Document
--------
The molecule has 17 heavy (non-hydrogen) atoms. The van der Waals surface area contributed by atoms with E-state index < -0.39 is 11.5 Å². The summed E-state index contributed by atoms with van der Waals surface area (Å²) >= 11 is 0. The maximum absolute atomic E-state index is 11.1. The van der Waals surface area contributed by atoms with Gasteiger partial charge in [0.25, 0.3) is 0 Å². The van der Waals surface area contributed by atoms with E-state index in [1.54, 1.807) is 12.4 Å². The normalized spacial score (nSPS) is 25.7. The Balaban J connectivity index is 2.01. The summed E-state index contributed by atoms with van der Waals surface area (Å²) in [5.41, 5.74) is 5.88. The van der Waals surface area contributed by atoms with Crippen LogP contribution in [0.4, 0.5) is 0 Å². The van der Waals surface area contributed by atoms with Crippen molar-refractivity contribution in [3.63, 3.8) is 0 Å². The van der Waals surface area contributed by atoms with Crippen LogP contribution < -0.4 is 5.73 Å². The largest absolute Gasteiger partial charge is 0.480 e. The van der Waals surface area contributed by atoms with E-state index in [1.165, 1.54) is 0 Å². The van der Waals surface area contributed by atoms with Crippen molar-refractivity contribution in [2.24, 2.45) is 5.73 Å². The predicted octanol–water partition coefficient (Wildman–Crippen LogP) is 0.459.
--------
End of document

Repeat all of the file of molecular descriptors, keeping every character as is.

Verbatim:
The molecule has 17 heavy (non-hydrogen) atoms. The van der Waals surface area contributed by atoms with E-state index < -0.39 is 11.5 Å². The summed E-state index contributed by atoms with van der Waals surface area (Å²) >= 11 is 0. The maximum absolute atomic E-state index is 11.1. The van der Waals surface area contributed by atoms with Gasteiger partial charge in [0.25, 0.3) is 0 Å². The van der Waals surface area contributed by atoms with E-state index in [1.54, 1.807) is 12.4 Å². The normalized spacial score (nSPS) is 25.7. The Balaban J connectivity index is 2.01. The summed E-state index contributed by atoms with van der Waals surface area (Å²) in [5.41, 5.74) is 5.88. The van der Waals surface area contributed by atoms with Crippen LogP contribution in [0.4, 0.5) is 0 Å². The van der Waals surface area contributed by atoms with Crippen molar-refractivity contribution in [3.63, 3.8) is 0 Å². The van der Waals surface area contributed by atoms with Crippen LogP contribution < -0.4 is 5.73 Å². The largest absolute Gasteiger partial charge is 0.480 e. The van der Waals surface area contributed by atoms with E-state index in [1.165, 1.54) is 0 Å². The van der Waals surface area contributed by atoms with Crippen molar-refractivity contribution in [2.24, 2.45) is 5.73 Å². The predicted octanol–water partition coefficient (Wildman–Crippen LogP) is 0.459.